According to the Daily Mail
, Darroch made a fortune when Sky was sold to Comcast, in 2018 for almost £30 billion. He picked up more than £38 million selling the shares he owned and held in incentive plans to Comcast. 'That took his total pay since he became chief executive in 2007 to more than £115 million,' reports the Mail
, adding: 'For Sky, Darroch may well have been worth it – he tripled the size of the business and ramped up the customers to almost 24 million'.
The new BBC chairman, Richard Sharp, is a man with the Conservative credentials vigorously sought by the UK’s Tory Government and he is a long-standing Tory donor to the tune of £400,000. As head of European investment at Goldman Sachs, he was a mentor to Rishi Sunak who will in February mark his first anniversary as Chancellor of the Exchequer.
Sharp's appointment marks a wholesale change in the BBC's hierarchy which had long been perceived by the Tory Government as London-centric, woke and decidedly left leaning. He joins up with the BBC's relatively new director-general, Tim Davie, who, at one time, was a former Tory councillor candidate.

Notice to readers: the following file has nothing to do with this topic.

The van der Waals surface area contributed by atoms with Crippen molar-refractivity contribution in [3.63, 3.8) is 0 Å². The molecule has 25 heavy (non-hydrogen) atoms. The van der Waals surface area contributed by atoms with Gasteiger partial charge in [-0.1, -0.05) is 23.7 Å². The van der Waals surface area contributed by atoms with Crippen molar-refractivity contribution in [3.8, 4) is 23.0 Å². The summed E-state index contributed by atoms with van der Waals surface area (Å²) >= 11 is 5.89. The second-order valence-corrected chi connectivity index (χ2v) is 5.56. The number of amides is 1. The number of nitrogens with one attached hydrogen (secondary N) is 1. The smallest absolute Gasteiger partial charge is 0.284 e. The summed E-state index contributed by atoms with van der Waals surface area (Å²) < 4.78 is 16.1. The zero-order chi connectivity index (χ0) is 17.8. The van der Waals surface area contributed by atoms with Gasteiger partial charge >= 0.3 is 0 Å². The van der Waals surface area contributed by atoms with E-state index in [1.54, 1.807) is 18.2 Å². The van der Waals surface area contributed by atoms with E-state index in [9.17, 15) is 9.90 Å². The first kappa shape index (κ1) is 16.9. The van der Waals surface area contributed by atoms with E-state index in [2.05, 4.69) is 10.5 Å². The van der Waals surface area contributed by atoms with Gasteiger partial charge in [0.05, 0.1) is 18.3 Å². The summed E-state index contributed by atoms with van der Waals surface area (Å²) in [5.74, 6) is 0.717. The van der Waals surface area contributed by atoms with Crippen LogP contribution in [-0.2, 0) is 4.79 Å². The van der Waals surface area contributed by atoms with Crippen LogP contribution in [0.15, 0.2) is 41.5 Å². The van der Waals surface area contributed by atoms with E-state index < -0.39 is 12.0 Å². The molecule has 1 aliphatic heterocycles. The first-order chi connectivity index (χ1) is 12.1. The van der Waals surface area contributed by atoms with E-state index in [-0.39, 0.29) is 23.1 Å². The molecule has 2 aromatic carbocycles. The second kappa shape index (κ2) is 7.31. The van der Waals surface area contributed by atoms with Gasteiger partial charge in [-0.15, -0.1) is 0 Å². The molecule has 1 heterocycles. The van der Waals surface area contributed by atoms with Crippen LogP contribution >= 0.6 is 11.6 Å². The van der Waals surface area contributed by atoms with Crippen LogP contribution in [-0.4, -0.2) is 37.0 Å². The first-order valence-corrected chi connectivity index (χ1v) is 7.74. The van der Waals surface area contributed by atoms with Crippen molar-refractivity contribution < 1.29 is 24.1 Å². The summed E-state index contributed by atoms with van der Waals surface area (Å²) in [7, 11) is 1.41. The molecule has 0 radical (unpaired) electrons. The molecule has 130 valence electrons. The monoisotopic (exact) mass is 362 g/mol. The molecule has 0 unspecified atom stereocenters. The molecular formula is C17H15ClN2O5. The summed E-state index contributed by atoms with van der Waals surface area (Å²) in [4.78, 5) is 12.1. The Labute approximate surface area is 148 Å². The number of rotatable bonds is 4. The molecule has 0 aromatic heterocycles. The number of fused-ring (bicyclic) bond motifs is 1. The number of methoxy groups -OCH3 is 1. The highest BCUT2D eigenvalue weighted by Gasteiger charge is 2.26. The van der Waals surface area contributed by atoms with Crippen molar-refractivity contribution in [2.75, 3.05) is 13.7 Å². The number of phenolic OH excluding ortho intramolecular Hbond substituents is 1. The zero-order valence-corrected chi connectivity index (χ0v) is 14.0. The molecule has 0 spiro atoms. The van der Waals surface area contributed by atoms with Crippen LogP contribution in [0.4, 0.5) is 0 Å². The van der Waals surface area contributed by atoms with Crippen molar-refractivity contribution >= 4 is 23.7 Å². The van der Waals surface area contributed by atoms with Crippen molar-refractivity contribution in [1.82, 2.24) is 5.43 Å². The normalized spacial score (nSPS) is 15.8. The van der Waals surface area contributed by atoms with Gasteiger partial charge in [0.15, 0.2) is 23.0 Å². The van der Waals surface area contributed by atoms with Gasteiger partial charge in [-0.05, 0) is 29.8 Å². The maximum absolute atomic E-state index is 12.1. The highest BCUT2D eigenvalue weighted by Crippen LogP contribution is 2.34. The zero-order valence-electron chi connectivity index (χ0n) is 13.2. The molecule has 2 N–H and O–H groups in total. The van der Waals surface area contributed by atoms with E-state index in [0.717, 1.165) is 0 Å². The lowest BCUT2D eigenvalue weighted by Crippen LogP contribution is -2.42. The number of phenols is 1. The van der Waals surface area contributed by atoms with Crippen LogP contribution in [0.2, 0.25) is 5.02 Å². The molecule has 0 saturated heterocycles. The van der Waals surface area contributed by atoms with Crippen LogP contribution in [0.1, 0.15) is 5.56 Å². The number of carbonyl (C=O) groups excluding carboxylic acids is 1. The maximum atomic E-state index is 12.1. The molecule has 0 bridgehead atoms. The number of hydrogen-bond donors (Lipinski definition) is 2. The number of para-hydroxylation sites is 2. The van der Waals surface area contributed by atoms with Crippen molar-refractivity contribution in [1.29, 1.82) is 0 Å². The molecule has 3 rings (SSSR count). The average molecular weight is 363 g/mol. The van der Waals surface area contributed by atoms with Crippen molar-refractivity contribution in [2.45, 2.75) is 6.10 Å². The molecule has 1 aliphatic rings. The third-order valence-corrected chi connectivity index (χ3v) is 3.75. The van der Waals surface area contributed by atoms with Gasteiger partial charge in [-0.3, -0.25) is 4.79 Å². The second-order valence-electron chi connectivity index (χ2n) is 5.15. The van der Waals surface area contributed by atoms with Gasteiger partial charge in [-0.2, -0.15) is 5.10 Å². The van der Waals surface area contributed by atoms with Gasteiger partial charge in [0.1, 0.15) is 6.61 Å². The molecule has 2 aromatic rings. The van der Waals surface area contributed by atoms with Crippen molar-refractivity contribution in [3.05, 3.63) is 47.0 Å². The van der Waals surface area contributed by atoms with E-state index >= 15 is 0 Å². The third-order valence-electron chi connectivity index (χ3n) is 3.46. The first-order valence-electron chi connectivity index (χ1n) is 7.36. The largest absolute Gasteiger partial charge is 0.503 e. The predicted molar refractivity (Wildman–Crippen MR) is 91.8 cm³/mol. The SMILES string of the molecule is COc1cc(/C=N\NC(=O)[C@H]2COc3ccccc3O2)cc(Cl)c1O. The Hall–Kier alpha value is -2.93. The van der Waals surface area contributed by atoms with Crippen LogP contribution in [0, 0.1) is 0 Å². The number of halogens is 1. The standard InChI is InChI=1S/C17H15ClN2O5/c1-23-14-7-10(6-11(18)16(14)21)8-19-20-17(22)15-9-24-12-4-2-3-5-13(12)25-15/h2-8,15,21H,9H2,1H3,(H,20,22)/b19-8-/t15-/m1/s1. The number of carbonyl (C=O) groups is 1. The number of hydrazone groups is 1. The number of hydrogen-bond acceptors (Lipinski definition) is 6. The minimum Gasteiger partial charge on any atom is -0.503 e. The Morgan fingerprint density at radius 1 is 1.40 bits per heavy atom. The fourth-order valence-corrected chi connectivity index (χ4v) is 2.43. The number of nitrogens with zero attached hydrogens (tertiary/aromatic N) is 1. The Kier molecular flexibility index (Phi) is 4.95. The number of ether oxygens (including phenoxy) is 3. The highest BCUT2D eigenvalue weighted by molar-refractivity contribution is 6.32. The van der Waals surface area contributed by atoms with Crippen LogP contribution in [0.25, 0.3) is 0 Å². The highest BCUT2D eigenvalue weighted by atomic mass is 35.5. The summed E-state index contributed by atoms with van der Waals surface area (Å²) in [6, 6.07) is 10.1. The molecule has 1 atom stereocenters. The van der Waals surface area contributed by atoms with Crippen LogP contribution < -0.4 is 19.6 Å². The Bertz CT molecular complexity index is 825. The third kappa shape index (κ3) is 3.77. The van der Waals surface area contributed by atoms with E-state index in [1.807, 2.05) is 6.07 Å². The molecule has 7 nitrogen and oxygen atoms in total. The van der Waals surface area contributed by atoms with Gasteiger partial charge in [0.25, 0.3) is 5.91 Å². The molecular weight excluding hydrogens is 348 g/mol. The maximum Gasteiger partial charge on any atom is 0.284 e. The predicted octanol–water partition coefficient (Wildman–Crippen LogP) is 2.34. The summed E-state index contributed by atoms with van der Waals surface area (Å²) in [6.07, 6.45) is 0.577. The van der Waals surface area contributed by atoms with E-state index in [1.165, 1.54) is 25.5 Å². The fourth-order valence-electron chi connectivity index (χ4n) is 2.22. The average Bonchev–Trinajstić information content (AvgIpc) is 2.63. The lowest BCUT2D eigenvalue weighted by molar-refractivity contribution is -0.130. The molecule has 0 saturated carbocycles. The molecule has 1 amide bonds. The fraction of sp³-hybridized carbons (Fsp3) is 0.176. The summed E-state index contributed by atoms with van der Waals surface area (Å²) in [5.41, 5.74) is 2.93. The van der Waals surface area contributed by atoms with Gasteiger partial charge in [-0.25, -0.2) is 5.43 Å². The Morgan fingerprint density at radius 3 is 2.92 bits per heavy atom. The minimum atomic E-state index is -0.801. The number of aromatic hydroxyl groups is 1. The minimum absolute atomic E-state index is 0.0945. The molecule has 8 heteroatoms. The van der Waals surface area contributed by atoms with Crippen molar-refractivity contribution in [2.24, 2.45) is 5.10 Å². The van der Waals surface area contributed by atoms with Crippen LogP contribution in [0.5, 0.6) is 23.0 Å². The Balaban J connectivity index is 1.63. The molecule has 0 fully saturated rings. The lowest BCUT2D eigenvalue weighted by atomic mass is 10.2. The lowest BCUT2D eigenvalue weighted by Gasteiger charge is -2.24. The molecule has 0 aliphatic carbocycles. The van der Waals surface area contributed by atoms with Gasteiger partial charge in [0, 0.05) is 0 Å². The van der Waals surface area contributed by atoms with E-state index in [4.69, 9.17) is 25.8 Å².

'Where were you when you heard Twitter banned Donald Trump?' asks Press Gazette editor-in-chief, Dominic Ponsford, replying rhetorically: 'It's not quite a JFK moment, but it is hugely significant nonetheless. Facebook has followed suit and Amazon, in its role as a website hosting company, pulled the plug on fledgling social media network Parler (which has become home to many famous figures judged to be beyond the pale for Twitter)'.
'Regulation of the big social media networks and the tech platforms is now inevitable in the US, EU and UK,' says Ponsford, 'and this can only be a good thing for the news industry. The initial wild-west era of the unregulated internet is drawing to a close as tech companies themselves realise their platforms are unsustainably toxic without significant moderation'.
Glenn Campbell is quietly settling into his new role as BBC Scotland's political editor – the successor to Brian Taylor. Glenn has worked at BBC Scotland for almost 20 years, most recently as chief political correspondent.